Thursday, 21 November 2013

An Adventure In Space And Time : The Review




Well well, that was the most beautiful fitting tribute to the show I have loved all my life (even and most fervently, the frustratingly dark period of the 90s when I was a teen and it was deeply unfashionable and not even on the bloody tele!) , the 50th anniversary, and most importantly to William Hartnell. 

I am not ashamed to admit I was misty eyed several times. 





I absolutely loved this; David Bradley and Jessica Raine in particular played a blinder, with Raine far more flirty, sexy and fun here as Verity Lambert than she could ever be in Call The Midwife. And if Bradley isn't in the running for a BAFTA next year for this, then there's no justice. 



I loved all the welcome tips of the hat to the show and its history, including the cameos from William Russell, Mark Eden, Carole Anne Ford, Jean Marsh and Anneke Wills and the typical Gatiss cheeky in jokes - Having Verity tell Warris Hussein 'brave heart' and having Hartnell's wife quote entirely unintentionally The Army Game's catchphrase 'I Only Asked' And then of course there was that lovely moment with Matt Smith too. It was also beautiful to see BBC Television Centre play such a pivotal part in what was the final drama to be filmed there.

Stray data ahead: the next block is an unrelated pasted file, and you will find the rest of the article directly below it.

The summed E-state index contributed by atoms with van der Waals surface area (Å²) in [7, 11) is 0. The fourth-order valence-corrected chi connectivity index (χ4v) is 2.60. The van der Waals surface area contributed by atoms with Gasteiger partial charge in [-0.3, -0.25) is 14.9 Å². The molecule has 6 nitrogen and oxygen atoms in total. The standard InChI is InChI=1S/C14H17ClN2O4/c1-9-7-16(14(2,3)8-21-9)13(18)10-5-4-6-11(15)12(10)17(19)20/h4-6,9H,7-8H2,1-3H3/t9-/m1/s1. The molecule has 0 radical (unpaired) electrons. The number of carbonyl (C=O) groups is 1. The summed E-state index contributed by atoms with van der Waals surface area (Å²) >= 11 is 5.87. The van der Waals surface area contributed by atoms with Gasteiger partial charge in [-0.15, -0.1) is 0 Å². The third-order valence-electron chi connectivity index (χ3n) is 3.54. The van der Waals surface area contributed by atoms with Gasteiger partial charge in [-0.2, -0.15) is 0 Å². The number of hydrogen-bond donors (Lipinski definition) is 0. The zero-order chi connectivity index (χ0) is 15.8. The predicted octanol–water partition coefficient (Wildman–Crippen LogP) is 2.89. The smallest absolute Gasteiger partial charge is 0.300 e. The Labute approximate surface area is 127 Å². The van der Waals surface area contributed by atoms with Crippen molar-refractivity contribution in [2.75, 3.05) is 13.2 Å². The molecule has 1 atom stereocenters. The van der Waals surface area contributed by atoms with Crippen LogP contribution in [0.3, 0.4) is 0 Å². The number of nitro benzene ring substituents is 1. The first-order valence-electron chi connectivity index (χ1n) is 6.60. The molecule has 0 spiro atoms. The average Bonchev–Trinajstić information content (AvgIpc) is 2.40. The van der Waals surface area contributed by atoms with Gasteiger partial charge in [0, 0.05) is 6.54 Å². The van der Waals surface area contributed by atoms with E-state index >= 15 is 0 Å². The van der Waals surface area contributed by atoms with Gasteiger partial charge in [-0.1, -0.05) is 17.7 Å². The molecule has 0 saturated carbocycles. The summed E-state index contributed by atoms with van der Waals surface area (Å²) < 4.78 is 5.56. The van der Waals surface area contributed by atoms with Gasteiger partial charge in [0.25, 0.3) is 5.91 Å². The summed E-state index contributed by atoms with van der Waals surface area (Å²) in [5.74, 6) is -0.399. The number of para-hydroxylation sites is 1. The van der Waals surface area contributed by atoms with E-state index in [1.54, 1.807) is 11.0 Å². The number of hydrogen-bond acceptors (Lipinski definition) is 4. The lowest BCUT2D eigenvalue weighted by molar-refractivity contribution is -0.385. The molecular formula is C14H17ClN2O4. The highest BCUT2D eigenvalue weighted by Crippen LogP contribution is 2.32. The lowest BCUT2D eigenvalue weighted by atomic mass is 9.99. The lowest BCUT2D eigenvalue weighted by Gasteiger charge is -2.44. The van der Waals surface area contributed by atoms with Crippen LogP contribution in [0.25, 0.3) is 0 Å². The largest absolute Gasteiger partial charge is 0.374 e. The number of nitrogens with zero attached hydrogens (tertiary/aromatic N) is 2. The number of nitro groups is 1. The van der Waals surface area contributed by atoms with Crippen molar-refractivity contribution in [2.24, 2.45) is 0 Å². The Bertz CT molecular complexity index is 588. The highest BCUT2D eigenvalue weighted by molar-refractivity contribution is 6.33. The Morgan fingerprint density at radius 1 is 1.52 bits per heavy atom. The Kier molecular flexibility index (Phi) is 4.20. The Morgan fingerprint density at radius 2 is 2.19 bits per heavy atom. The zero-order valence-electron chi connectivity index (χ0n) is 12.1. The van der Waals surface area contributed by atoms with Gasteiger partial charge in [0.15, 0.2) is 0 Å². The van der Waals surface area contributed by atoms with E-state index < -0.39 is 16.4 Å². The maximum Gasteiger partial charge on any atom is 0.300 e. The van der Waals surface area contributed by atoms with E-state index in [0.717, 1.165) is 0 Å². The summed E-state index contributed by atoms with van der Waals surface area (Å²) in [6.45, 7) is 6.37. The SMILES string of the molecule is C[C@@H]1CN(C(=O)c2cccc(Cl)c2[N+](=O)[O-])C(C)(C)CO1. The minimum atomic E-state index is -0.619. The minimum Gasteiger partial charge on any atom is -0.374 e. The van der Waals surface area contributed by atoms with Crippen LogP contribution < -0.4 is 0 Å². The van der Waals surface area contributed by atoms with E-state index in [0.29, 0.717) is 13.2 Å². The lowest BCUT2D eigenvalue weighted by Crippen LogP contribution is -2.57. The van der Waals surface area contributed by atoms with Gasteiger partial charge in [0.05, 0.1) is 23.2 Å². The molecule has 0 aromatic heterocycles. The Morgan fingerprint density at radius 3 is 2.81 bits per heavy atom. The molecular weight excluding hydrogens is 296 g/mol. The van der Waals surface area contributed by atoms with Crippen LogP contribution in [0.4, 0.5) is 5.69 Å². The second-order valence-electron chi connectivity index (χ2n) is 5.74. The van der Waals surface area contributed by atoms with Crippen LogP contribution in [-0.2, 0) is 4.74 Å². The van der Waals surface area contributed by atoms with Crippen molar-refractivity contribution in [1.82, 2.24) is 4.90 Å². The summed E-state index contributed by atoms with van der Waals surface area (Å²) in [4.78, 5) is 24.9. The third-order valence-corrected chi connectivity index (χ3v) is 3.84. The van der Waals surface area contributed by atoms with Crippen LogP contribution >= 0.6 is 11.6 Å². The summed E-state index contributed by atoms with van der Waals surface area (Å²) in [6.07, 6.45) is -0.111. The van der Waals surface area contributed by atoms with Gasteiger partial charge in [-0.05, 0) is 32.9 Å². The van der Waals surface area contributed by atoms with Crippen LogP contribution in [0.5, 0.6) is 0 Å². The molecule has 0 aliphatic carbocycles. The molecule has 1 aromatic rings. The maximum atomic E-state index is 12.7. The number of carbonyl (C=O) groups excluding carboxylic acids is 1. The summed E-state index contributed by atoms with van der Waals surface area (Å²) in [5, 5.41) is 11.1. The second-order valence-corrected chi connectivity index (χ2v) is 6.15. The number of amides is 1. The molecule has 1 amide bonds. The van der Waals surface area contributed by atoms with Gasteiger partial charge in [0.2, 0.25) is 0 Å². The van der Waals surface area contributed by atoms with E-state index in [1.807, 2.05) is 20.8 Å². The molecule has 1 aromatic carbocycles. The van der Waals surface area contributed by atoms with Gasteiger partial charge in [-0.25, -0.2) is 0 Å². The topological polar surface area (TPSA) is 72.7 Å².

Yeah there are some small grievances; it's hard to put the entire 3 year period we can now class as the inception of what has become one of the jewels in the crown of the BBC into just 85 minutes of TV, which means real life figures were omitted or not done justice to enough and even some moments regarding the main proponents could have been fleshed out more, including Hartnell's alleged bigotry and short temper, but these are minor quibbles that Gatiss himself has already apologised for. 

I raise a glass to all of those who helped start this programme 50 years and everyone who helped create this tribute to it today. The official anniversary special, The Day Of The Doctor, airing on Saturday now has some very stiff competition.


Lastly, the little five minute tribute to William Hartnell at the tail end of the film was an absolute joy and equally fitting.


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